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Protecting Your Money: Hiring a contractor

US construction spending tumbled in April
Posted at 4:58 PM, Jan 19, 2022
and last updated 2022-01-19 20:10:26-05

CORPUS CHRISTI, Texas — Wefirst reported on the City of Corpus Christi's Development Service's S.T.A.R. Program in November. S-T-A-R stands for Safety, Training, Accountability and Registration; and the registration applies to contractors.

S.T.A.R. is not a city ordinance yet. Some fine tuning will be done before it's presented to city council, hopefully by spring, for approval. But, it's purpose is to have contractors register with development services to protect citizens looking to hire them.

Assistant Development Services Director Michael Dice puts it this way; "this now gives the consumer, the citizen of Corpus Christi, a tool that they'll be able to better choose qualified contractor for whatever job they may need."

Only contractors, and that means every trade and general contractor registered with the S.T.A.R. Program, will be able to pull permits. The program's online search tool will identify the type of work registered contractors are generally required to permit such as remodels, roofing, pools, additions, new homes, trades, etc.

The S.T.A.R. Program may have helped Fadua Ferdin, who was the subject of Tuesday's Troubleshooters report. She hired a contractor in July to remodel her home, but permits were never pulled. Almost six months later, the work's not done, and development services has ordered all work at her house to stop until an engineer/architect provides plans for the project. Afterward, permits can be applied for.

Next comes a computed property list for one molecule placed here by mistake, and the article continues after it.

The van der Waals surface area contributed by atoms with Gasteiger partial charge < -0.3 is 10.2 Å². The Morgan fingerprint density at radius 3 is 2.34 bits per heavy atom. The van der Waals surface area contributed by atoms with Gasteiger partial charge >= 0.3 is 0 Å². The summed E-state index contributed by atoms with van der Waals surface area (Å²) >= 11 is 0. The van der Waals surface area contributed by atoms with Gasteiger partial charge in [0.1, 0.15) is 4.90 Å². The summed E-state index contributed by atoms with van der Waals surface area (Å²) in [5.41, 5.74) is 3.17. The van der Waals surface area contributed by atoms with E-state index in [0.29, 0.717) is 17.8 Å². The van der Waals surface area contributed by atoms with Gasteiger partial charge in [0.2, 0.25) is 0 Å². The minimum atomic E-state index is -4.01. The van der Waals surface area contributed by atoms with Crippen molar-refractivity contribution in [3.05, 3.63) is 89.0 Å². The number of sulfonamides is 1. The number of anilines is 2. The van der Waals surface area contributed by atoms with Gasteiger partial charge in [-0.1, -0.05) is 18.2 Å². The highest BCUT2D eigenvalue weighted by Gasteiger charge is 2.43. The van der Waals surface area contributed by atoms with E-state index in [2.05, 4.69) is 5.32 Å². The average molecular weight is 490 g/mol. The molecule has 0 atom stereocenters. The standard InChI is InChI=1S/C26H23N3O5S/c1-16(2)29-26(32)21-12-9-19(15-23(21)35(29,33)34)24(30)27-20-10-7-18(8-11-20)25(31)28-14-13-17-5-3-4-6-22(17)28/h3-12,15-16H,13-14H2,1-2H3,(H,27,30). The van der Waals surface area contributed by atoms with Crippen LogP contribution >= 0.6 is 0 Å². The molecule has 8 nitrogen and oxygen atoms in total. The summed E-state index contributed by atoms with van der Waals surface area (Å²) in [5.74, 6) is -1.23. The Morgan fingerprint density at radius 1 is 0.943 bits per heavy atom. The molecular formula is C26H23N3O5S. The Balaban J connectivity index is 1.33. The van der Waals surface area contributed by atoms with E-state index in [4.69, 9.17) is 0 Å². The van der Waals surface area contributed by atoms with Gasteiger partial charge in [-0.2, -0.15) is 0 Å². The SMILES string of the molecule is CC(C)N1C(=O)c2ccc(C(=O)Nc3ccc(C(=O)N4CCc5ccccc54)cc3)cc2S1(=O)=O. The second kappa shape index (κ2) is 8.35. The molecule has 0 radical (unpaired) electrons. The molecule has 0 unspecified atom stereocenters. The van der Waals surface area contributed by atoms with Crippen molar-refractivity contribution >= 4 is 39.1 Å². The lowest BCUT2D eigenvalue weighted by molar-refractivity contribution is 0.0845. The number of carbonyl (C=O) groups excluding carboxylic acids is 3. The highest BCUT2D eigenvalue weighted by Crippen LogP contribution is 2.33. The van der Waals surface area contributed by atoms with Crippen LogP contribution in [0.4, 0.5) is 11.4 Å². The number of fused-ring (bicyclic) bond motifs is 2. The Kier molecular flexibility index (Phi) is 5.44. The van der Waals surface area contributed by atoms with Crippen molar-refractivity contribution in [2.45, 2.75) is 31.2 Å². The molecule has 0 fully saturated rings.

In the meantime, Ferdin's out $30,000 and still can't live in her home.

The intent of this new way of doing business for contractors, according to Development Services Director Al Raymond is, "you can't just show up and say 'I wanna pull a permit 'cause I'm doing work at 2324 Hackberry.' Well, you gotta get registered Mr. Contractor. You gotta have insurance. You gotta do a background check, just at the minimum."

How else can homeowners protect themselves?

1.Check contractor references
2.Determine if permits/engineer plans are necessary for job
3.Agree on a written payment plan
4.Notarized the contract so it is legally binding